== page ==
That was a little long winded. I have been over thinking aquaponics for a while now. So my answer is aquaponics with a sustainable, environmentally approach. And Polyface. Those guys are great :)
on May 02, 2012
at 08:59 PM
Fish farming is a pretty awful idea in my opinion. It's like dumping your CAFO waste stream directly into your water supply. Genius, right? I guess I'm talking about intensive fish farming. Essentially they feed corn and soy. Or animal by-products (feather meal)... I just watched a TED video about a fish farm in Spain which essentially was just flooding fields and letting nature take its course. That's interesting, but I don't know if I'd call that farming.
Hydroponics... don't see what there is to be excited about. What's wrong with growing things in dirt, which has all the macro and micronutrients the plants need (as opposed to using liquid fertilizers to fortify the water).
The future? Definitely is a move away from commodity farming and back to actual food crops. Bucking the trend of the last few decades, farms are going to get small again. Food is going to be produced more locally, more seasonally. Food quality is going to matter more. Farms that work with nature are going to have a significant advantage in terms of product quality.
If anything, the future of farming is going to look more like how things were done in the 19th century than they were in the late 20th/early 21st centuries. We're not moving backwards, but rather embracing the fundamentals that can't be bucked.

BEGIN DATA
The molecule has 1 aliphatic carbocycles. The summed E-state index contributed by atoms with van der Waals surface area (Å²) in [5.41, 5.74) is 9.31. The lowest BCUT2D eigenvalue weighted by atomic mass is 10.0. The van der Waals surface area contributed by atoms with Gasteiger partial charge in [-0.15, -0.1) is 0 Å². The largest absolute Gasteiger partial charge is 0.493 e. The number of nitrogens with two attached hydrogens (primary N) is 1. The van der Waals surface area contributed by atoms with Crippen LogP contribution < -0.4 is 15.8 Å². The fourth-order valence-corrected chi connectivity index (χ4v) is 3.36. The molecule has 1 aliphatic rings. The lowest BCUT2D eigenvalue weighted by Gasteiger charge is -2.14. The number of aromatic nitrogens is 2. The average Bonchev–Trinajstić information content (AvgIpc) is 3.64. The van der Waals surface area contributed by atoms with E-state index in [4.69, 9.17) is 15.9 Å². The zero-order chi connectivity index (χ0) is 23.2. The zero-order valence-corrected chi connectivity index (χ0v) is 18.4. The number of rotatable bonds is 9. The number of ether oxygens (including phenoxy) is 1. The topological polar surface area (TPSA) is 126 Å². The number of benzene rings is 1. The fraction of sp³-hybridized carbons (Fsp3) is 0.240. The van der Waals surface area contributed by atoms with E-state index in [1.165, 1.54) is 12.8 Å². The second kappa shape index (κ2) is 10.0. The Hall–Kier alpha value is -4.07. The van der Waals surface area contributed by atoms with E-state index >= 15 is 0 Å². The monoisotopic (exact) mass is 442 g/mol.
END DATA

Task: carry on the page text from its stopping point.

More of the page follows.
on May 02, 2012
at 04:26 PM
I like to do hydroponics, they use up very very little energy and you could easily run it off of sustainably produced energy. I'm no expert on wind power, but it seems like the issue with it is it is inconsistent and not much power. This is perfect for hydroponics. Hydroponics only needs to run 1 hour in every 4 to be optimal (or close to it), and can go long periods of time without having the bubbler (or whatever system you are using) run at all. Many windmills these days don't need much wind either. This seems to be a great way to increase efficiency. Hydroponics you definitely grow more with less work (after you put in the initial work/startup cost). Getting the nutrients sustainably may be a little more difficult. But that's where the aquaponics type of systems come in. Raising fish and even animals like ducks at ponds creates a pretty good nutrient solution for the system as well as an awesome source of protein. I think nature can definitely be optimized to an extent. Even rain water seems to work for me. I was trying a new system outdoors last fall (aeroponics) and it failed because I did something wrong.. But I just left it in the ground with the seeds in their rockwool. The reservoir collected rain water and the seeds didn't die because we had a mild winter. I now have lettuce growing very quickly and I have nothing running to it, its just collecting rainwater.